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The Invisible Library - Genevieve Cogman

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The Invisible Library, by Genevieve CogmanThe Invisible Library is the first book in a series from Genevieve Cogman featuring female protagonist Irene and her handsome sidekick Kai.

Irene is a Librarian, attached to the titular organisation which is a secret society of book collectors, spies, and peacekeepers of many alternate Earths. The Invisible Library is an invisible-to-the-common-man collection which links and stabilises these alternate worlds via significant editions of influential literary works.

In her first adventure, we join Irene on the search for a particular copy of Grimm’s fairy tales and are introduced to the rules of the Library and its Librarians, of whose motivations we can never be entirely certain nor can be comfortably trusted.

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The Man in the High Castle

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An author of prolific but variable output, it seems as though the work of Philip Kindred Dick has become almost a film genre in its own right, though with over forty published novels and over a hundred and twenty short stories to his name before his death in 1982 aged fifty three, only three months before the release of the most famous adaptation of his work, Blade Runner (originally Do Androids Dream of Electric Sheep?), there is certainly sufficient source material.

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Late Phases

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“I feel like I’m dropping you off in prison,” Will says as he drives his father to the Crescent Bay retirement community in Rhineback, New York. Tight lipped and stubbornly self-sufficient, Ambrose McKinley doesn’t have a good relationship with his son, and with the recent death of his wife they have lost the buffer between them. A twenty year army veteran, blinded in action, all he has left is memories, meagre savings and Shadow, his loyal guide dog, yet he refuses Will’s offer to help him unpack.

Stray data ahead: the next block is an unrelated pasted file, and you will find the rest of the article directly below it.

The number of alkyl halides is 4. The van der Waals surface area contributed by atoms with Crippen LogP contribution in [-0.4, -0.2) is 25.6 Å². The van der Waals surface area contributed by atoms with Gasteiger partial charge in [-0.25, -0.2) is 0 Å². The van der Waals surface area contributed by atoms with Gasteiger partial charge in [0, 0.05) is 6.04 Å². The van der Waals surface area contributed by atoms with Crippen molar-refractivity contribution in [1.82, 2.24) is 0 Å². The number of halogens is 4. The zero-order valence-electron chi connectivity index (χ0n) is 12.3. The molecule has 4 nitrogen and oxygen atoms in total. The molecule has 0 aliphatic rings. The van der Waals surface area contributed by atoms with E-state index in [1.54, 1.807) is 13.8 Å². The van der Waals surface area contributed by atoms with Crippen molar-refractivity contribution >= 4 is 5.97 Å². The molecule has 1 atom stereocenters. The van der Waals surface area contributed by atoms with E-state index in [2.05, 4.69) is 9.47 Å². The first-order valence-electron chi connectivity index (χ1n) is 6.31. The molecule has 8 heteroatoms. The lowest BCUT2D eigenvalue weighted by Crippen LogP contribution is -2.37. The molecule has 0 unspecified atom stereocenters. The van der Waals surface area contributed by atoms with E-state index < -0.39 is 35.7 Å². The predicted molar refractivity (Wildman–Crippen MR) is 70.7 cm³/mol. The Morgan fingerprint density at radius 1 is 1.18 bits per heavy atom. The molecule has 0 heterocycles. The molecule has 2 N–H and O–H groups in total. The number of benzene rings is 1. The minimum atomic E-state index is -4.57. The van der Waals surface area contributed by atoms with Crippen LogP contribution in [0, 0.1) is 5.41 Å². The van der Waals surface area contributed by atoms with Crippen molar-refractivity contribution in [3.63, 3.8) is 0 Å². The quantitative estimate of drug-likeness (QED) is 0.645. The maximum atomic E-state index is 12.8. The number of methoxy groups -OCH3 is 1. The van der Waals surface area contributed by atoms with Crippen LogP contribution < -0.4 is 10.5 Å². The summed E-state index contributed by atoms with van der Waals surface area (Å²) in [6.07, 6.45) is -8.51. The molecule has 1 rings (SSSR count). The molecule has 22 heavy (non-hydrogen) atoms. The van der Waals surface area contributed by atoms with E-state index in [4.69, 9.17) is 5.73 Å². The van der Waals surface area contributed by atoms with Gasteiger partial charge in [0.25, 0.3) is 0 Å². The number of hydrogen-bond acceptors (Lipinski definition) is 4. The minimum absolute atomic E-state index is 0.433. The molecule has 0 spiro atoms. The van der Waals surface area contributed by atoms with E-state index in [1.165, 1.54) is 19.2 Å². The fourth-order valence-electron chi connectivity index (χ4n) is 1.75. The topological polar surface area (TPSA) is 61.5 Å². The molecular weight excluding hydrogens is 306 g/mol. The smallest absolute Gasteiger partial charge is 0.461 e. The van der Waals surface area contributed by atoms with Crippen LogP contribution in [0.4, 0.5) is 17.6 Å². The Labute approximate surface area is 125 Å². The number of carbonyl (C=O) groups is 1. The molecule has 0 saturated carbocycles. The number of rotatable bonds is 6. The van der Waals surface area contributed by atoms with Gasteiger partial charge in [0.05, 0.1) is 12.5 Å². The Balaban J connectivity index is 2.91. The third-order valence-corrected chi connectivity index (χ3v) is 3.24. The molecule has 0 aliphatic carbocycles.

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A Boy and His Dog

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A post-apocalypse jet-black comedy drama starring Don Johnson, then in his mid twenties but playing teenager Vic, scavenging in a desert landscape under which lie buried the remains of the USA, A Boy and His Dog is a largely forgotten and unjustly neglected dusty gem despite having won the 1976 Hugo Award for Best Dramatic Presentation. The year is 2024, a generation after the long cold war turned very hot in the five days of World War Four.

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Bill, the Galactic Hero

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It was in March 2013 that maverick director Alex Cox, best known to genre fans for 1984’s science fiction caper Repo Man and as the presenter of BBC2’s irregular Moviedrome slot (1987-1994), launched his Kickstarter campaign to raise funds for an adaptation of Harry Harrison’s novel Bill, the Galactic Hero, originally optioned thirty years before but never produced. A less ambitious vision than the initial concept of “a big budget comedic anti-war science fiction film”, it was to be produced in conjunction with the Film Studies and Theatre & Dance Departments of the University of Colorado as a student project, supervised by Cox and other industry professionals.

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Ant-Man trailer - reaction

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It's had a troubled production, with original writer Edgar Wright leaving shortly before principal photography began, replaced by Peyton Reed, best known for the comedies Down With Love and Yes Man. Starring Paul Rudd as Scott Lang and Michael Douglas as Doctor Hank Pym as his mentor from whom he will inherit the role of Ant-Man, the next film of the Marvel Cinematic Universe also stars The Hobbit's Evangeline Lilly, The Strain's Corey Stoll, Blue Jasmine's Bobby Cannavale and Riddick's Jordi Mollà. Based on the Stan Lee character who first appeared in Tales to Astonish in 1962, no doubt the great man will be making his traditional cameo. The team have seen the first trailer and opinion is split.